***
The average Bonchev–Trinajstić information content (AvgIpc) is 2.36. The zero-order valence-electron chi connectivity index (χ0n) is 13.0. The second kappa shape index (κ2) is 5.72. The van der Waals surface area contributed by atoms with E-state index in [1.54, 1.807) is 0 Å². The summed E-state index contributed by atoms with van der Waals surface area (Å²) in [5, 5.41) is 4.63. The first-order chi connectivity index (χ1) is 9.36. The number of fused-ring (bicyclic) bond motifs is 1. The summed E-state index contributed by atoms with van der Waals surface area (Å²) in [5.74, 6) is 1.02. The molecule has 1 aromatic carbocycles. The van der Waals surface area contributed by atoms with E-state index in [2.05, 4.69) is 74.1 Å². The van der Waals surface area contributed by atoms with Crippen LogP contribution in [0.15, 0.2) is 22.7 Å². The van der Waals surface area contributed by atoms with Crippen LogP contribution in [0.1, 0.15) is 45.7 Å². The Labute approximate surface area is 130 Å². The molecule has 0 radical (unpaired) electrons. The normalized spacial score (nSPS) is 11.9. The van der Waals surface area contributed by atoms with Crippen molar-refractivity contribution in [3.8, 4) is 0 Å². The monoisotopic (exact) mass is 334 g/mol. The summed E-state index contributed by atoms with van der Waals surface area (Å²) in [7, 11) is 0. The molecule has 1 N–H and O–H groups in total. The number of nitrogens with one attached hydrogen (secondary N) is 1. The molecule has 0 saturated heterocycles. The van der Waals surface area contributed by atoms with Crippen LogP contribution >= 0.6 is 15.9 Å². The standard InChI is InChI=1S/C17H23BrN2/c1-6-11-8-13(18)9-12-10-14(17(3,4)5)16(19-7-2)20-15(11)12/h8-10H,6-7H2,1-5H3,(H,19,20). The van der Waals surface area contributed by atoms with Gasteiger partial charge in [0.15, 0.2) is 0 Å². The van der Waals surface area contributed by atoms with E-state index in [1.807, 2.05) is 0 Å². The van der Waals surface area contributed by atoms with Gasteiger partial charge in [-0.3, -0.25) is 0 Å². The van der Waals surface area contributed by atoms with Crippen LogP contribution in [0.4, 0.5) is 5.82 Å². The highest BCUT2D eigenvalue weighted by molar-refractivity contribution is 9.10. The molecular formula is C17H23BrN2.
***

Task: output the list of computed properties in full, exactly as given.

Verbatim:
The average Bonchev–Trinajstić information content (AvgIpc) is 2.36. The zero-order valence-electron chi connectivity index (χ0n) is 13.0. The second kappa shape index (κ2) is 5.72. The van der Waals surface area contributed by atoms with E-state index in [1.54, 1.807) is 0 Å². The summed E-state index contributed by atoms with van der Waals surface area (Å²) in [5, 5.41) is 4.63. The first-order chi connectivity index (χ1) is 9.36. The number of fused-ring (bicyclic) bond motifs is 1. The summed E-state index contributed by atoms with van der Waals surface area (Å²) in [5.74, 6) is 1.02. The molecule has 1 aromatic carbocycles. The van der Waals surface area contributed by atoms with E-state index in [2.05, 4.69) is 74.1 Å². The van der Waals surface area contributed by atoms with Crippen LogP contribution in [0.15, 0.2) is 22.7 Å². The van der Waals surface area contributed by atoms with Crippen LogP contribution in [0.1, 0.15) is 45.7 Å². The Labute approximate surface area is 130 Å². The molecule has 0 radical (unpaired) electrons. The normalized spacial score (nSPS) is 11.9. The van der Waals surface area contributed by atoms with Crippen molar-refractivity contribution in [3.8, 4) is 0 Å². The monoisotopic (exact) mass is 334 g/mol. The summed E-state index contributed by atoms with van der Waals surface area (Å²) in [7, 11) is 0. The molecule has 1 N–H and O–H groups in total. The number of nitrogens with one attached hydrogen (secondary N) is 1. The molecule has 0 saturated heterocycles. The van der Waals surface area contributed by atoms with Crippen LogP contribution >= 0.6 is 15.9 Å². The standard InChI is InChI=1S/C17H23BrN2/c1-6-11-8-13(18)9-12-10-14(17(3,4)5)16(19-7-2)20-15(11)12/h8-10H,6-7H2,1-5H3,(H,19,20). The van der Waals surface area contributed by atoms with Gasteiger partial charge in [0.15, 0.2) is 0 Å². The van der Waals surface area contributed by atoms with E-state index in [1.807, 2.05) is 0 Å². The van der Waals surface area contributed by atoms with Gasteiger partial charge in [-0.3, -0.25) is 0 Å². The van der Waals surface area contributed by atoms with Crippen LogP contribution in [0.4, 0.5) is 5.82 Å². The highest BCUT2D eigenvalue weighted by molar-refractivity contribution is 9.10. The molecular formula is C17H23BrN2.